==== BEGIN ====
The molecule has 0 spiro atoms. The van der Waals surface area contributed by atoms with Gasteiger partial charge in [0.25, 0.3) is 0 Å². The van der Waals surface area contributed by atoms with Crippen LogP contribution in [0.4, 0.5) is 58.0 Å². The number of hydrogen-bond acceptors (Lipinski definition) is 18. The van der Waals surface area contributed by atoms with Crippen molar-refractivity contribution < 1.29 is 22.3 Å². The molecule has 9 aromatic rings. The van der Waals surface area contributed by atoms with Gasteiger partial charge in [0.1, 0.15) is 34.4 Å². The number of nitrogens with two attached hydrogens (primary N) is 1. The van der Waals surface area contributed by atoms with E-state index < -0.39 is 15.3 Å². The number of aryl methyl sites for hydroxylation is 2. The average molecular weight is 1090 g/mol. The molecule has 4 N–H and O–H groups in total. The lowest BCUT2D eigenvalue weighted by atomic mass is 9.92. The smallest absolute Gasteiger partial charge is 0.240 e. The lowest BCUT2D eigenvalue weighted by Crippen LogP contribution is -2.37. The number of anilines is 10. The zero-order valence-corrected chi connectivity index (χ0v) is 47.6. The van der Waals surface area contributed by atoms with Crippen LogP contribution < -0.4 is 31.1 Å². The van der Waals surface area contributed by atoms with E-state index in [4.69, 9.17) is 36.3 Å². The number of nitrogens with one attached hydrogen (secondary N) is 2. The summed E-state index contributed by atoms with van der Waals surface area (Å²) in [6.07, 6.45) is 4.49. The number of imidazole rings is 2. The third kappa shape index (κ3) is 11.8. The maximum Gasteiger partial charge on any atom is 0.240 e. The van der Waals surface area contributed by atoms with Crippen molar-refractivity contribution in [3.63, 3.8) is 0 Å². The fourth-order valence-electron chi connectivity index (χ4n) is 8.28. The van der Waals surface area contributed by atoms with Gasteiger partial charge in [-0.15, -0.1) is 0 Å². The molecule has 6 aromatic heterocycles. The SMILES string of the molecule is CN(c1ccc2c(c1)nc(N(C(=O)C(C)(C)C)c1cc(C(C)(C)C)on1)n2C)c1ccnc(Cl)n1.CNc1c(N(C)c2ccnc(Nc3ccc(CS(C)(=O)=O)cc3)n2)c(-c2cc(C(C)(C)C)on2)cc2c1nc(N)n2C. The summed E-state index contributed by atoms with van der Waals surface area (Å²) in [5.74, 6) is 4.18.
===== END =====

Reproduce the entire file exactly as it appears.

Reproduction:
The molecule has 0 spiro atoms. The van der Waals surface area contributed by atoms with Gasteiger partial charge in [0.25, 0.3) is 0 Å². The van der Waals surface area contributed by atoms with Crippen LogP contribution in [0.4, 0.5) is 58.0 Å². The number of hydrogen-bond acceptors (Lipinski definition) is 18. The van der Waals surface area contributed by atoms with Crippen molar-refractivity contribution < 1.29 is 22.3 Å². The molecule has 9 aromatic rings. The van der Waals surface area contributed by atoms with Gasteiger partial charge in [0.1, 0.15) is 34.4 Å². The number of nitrogens with two attached hydrogens (primary N) is 1. The van der Waals surface area contributed by atoms with E-state index < -0.39 is 15.3 Å². The number of aryl methyl sites for hydroxylation is 2. The average molecular weight is 1090 g/mol. The molecule has 4 N–H and O–H groups in total. The lowest BCUT2D eigenvalue weighted by atomic mass is 9.92. The smallest absolute Gasteiger partial charge is 0.240 e. The lowest BCUT2D eigenvalue weighted by Crippen LogP contribution is -2.37. The number of anilines is 10. The zero-order valence-corrected chi connectivity index (χ0v) is 47.6. The van der Waals surface area contributed by atoms with Crippen LogP contribution < -0.4 is 31.1 Å². The van der Waals surface area contributed by atoms with E-state index in [4.69, 9.17) is 36.3 Å². The number of nitrogens with one attached hydrogen (secondary N) is 2. The summed E-state index contributed by atoms with van der Waals surface area (Å²) in [6.07, 6.45) is 4.49. The number of imidazole rings is 2. The third kappa shape index (κ3) is 11.8. The maximum Gasteiger partial charge on any atom is 0.240 e. The van der Waals surface area contributed by atoms with Crippen molar-refractivity contribution in [3.63, 3.8) is 0 Å². The fourth-order valence-electron chi connectivity index (χ4n) is 8.28. The van der Waals surface area contributed by atoms with Gasteiger partial charge in [-0.15, -0.1) is 0 Å². The molecule has 6 aromatic heterocycles. The SMILES string of the molecule is CN(c1ccc2c(c1)nc(N(C(=O)C(C)(C)C)c1cc(C(C)(C)C)on1)n2C)c1ccnc(Cl)n1.CNc1c(N(C)c2ccnc(Nc3ccc(CS(C)(=O)=O)cc3)n2)c(-c2cc(C(C)(C)C)on2)cc2c1nc(N)n2C. The summed E-state index contributed by atoms with van der Waals surface area (Å²) in [5.74, 6) is 4.18.